Next year will be the first season of Ryan’s seven-year, $50.75 million blockbuster. Silfverberg, who is making $850,000 annually, will also be due for a raise, although not as significant as Ryan’s. The 24-year-old will reach restricted status on July 1. Silfverberg could look to Ondrej Palat as a starting comparable. On June 9, 2014, Palat signed a three-year, $10 million extension with Tampa Bay upon expiration of his entry-level contract. Palat has 25 goals and 38 assists in 95 games of NHL service. Silfverberg has 33 goals and 48 assists after 181 NHL games.

Ryan was the centerpiece of the Ottawa-Anaheim trade. Ryan was the second overall pick after Sidney Crosby in 2005. But Silfverberg is developing into a consistent producer. Ritchie projects to be a top-six power forward. Long term, Anaheim might have nabbed the better return.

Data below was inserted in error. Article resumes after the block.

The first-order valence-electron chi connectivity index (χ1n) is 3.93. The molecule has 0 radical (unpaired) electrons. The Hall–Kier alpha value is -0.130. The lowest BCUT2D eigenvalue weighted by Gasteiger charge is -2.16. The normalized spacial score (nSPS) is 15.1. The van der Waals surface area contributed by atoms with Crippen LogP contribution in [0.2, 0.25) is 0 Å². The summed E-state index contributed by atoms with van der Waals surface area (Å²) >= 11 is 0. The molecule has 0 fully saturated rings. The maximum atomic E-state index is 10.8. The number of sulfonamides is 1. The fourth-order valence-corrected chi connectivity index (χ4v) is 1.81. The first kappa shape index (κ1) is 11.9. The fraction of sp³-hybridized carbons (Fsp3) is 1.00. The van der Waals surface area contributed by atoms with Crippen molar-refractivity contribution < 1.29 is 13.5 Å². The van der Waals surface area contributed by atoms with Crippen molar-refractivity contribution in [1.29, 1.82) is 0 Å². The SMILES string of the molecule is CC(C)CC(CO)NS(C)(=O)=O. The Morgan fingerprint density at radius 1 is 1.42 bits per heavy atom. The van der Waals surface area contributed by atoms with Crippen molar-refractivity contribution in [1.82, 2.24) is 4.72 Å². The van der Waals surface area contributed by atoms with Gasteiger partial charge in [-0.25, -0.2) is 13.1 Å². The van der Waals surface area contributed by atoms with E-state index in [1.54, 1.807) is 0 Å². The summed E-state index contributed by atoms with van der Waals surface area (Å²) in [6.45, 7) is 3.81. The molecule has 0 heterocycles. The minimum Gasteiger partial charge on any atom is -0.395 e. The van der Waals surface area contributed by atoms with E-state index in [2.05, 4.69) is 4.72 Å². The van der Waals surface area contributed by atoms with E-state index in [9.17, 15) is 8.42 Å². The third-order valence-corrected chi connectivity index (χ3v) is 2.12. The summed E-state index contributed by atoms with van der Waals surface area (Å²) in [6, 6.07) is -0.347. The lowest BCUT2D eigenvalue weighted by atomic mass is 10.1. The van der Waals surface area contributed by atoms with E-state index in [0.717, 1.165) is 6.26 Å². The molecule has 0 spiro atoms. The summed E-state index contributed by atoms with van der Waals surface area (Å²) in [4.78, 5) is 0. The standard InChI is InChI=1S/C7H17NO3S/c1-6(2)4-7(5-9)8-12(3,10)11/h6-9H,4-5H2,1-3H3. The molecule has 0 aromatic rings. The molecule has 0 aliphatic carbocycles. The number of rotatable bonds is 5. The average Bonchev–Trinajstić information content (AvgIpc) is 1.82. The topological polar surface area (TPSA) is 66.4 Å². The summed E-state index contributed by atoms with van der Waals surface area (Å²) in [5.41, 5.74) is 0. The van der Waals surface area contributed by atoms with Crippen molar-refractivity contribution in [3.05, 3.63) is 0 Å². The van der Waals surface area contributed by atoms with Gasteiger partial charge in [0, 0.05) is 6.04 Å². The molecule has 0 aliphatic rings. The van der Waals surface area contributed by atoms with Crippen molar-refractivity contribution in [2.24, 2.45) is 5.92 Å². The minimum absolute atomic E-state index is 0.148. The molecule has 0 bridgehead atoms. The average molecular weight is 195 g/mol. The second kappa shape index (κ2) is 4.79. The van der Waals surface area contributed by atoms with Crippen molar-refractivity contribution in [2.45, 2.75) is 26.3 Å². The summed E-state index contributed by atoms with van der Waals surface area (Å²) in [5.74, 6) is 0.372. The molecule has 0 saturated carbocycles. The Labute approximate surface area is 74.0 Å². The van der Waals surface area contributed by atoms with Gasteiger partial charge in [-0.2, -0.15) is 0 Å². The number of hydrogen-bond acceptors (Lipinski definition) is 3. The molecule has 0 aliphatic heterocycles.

Krepelka in the business of leaving

Boston-based Paul Krepelka is leaving the agent business. Krepelka has sold his holdings in the Orr Hockey Group, which represents Connor McDavid. While Krepelka has not determined his next move, he’s expressed interest in joining an NHL team’s front office. He has 20 years of experience in negotiating player contracts. Krepelka’s former clients include the Staal brothers, Taylor Hall, Nathan Horton, John Carlson, Trevor Daley, Brian Boyle, and Adam McQuaid.

Hated rivals love this cause